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The Nyanga mountains form the northernmost extent of the Eastern Highlands in Zimbabwe. They lie about 70 km north-east of Mutare in two rural Districts, Nyanga and Mutasa. The mountains are a popular tourist destination, attracting large numbers of visitors. Nyanga National Park (440 km²) forms the core of this site and also part of an adjacent, contiguous IBA, Nyanga lowlands/Honde valley (IBA ZW002). The park is surrounded by privately owned commercial farms, forestry plantations, tea estates and communal lands.
See Box and Tables 2 and 3 for key species. Because of its accessibility and popularity with tourists, the Nyanga avifauna is relatively well known and includes 246 species. With respect to the species of global conservation concern, Nyanga’s grasslands are an important breeding ground for Hirundo atrocaerulea. An unpublished field survey in Nyanga National Park estimated the population to be at least 400 birds. Since there are areas of suitable habitat outside the park, the total population could be at least 600 birds. Grus carunculatus (four pairs) breed in the national park and adjacent farms. Circus macrourus is an occasional visitor, and Falco fasciinucha, although seen rarely, may breed in the area. Nyanga is a breeding area for two restricted-range species, Apalis chirindensis and Prinia robertsi.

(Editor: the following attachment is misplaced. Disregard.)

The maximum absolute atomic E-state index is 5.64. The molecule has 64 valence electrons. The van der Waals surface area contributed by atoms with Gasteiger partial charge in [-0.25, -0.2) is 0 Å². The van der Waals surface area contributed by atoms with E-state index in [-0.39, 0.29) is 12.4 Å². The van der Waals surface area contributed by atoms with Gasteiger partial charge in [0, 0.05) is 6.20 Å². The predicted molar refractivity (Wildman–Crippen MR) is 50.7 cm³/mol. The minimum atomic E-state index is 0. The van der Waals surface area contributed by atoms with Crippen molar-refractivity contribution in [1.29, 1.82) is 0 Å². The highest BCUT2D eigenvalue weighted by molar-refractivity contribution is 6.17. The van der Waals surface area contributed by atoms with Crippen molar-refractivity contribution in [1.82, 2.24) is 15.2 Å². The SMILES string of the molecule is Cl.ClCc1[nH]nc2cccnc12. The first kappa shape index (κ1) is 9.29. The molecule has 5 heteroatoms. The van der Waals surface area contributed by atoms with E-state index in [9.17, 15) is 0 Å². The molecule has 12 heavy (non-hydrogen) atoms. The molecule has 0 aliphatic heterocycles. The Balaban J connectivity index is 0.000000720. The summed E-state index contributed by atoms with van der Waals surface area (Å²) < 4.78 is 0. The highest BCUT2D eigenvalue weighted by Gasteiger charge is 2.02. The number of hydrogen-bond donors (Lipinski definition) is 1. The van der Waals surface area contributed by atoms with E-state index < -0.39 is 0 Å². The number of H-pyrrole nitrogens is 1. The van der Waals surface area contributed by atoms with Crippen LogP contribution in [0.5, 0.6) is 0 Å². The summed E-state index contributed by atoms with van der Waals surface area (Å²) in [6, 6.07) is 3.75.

Non-bird biodiversity: The extensive grasslands contain many herbs and shrubs with restricted/localized distributions. There are five or six endemic plants and a further six species with very localized distributions: Aloe inyangensis, Moraea inyangani, Erica simii, Scadoxus pole-evansii, Aloe rhodesiana, Dierama inyangensis, Euphorbia citrina, E. crebifolia and Protea inyangensis. The unusual grassland species are linked to the northernmost limits of the Drakensberg flora. There are several endemic or restricted-range species of amphibian: Bufo gariepensis inyangae, Probreviceps rhodesianus, Arthroleptis xenodactyliodes, Leptopelis flavomaculatus, Afrixalus fornasinii and Hyperolius tuberilinguis. The snake Bitis atropos occurs in the montane grasslands.
BirdLife International (2018) Important Bird Areas factsheet: Nyanga mountains. Downloaded from http://www.birdlife.org on 19/12/2018.